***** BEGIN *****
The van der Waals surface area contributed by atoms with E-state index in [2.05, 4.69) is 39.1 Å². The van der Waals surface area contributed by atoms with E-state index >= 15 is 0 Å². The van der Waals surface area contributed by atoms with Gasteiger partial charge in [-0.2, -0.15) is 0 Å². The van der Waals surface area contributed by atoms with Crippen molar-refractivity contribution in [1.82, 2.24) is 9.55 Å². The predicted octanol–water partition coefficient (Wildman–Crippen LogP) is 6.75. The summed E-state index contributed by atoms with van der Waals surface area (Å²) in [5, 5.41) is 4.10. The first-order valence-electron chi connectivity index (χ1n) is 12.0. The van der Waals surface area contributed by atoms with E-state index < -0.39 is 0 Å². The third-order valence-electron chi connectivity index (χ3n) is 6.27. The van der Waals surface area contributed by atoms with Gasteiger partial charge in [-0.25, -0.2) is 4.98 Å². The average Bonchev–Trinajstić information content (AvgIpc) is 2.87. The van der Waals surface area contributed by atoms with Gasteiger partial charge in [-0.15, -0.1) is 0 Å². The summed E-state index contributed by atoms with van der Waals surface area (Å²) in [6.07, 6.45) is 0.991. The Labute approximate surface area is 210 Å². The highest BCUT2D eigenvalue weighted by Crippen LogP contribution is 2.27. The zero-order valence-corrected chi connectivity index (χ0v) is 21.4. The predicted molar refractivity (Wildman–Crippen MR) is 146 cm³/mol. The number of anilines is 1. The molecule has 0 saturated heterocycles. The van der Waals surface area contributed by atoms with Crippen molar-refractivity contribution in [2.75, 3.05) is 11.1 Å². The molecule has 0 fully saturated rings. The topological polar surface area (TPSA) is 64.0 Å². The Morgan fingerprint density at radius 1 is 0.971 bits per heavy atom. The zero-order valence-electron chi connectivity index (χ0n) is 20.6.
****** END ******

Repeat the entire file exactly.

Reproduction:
The van der Waals surface area contributed by atoms with E-state index in [2.05, 4.69) is 39.1 Å². The van der Waals surface area contributed by atoms with E-state index >= 15 is 0 Å². The van der Waals surface area contributed by atoms with Gasteiger partial charge in [-0.2, -0.15) is 0 Å². The van der Waals surface area contributed by atoms with Crippen molar-refractivity contribution in [1.82, 2.24) is 9.55 Å². The predicted octanol–water partition coefficient (Wildman–Crippen LogP) is 6.75. The summed E-state index contributed by atoms with van der Waals surface area (Å²) in [5, 5.41) is 4.10. The first-order valence-electron chi connectivity index (χ1n) is 12.0. The van der Waals surface area contributed by atoms with E-state index < -0.39 is 0 Å². The third-order valence-electron chi connectivity index (χ3n) is 6.27. The van der Waals surface area contributed by atoms with Gasteiger partial charge in [-0.25, -0.2) is 4.98 Å². The average Bonchev–Trinajstić information content (AvgIpc) is 2.87. The van der Waals surface area contributed by atoms with Gasteiger partial charge in [-0.15, -0.1) is 0 Å². The summed E-state index contributed by atoms with van der Waals surface area (Å²) in [6.07, 6.45) is 0.991. The Labute approximate surface area is 210 Å². The highest BCUT2D eigenvalue weighted by Crippen LogP contribution is 2.27. The zero-order valence-corrected chi connectivity index (χ0v) is 21.4. The predicted molar refractivity (Wildman–Crippen MR) is 146 cm³/mol. The number of anilines is 1. The molecule has 0 saturated heterocycles. The van der Waals surface area contributed by atoms with Crippen molar-refractivity contribution in [2.75, 3.05) is 11.1 Å². The molecule has 0 fully saturated rings. The topological polar surface area (TPSA) is 64.0 Å². The Morgan fingerprint density at radius 1 is 0.971 bits per heavy atom. The zero-order valence-electron chi connectivity index (χ0n) is 20.6.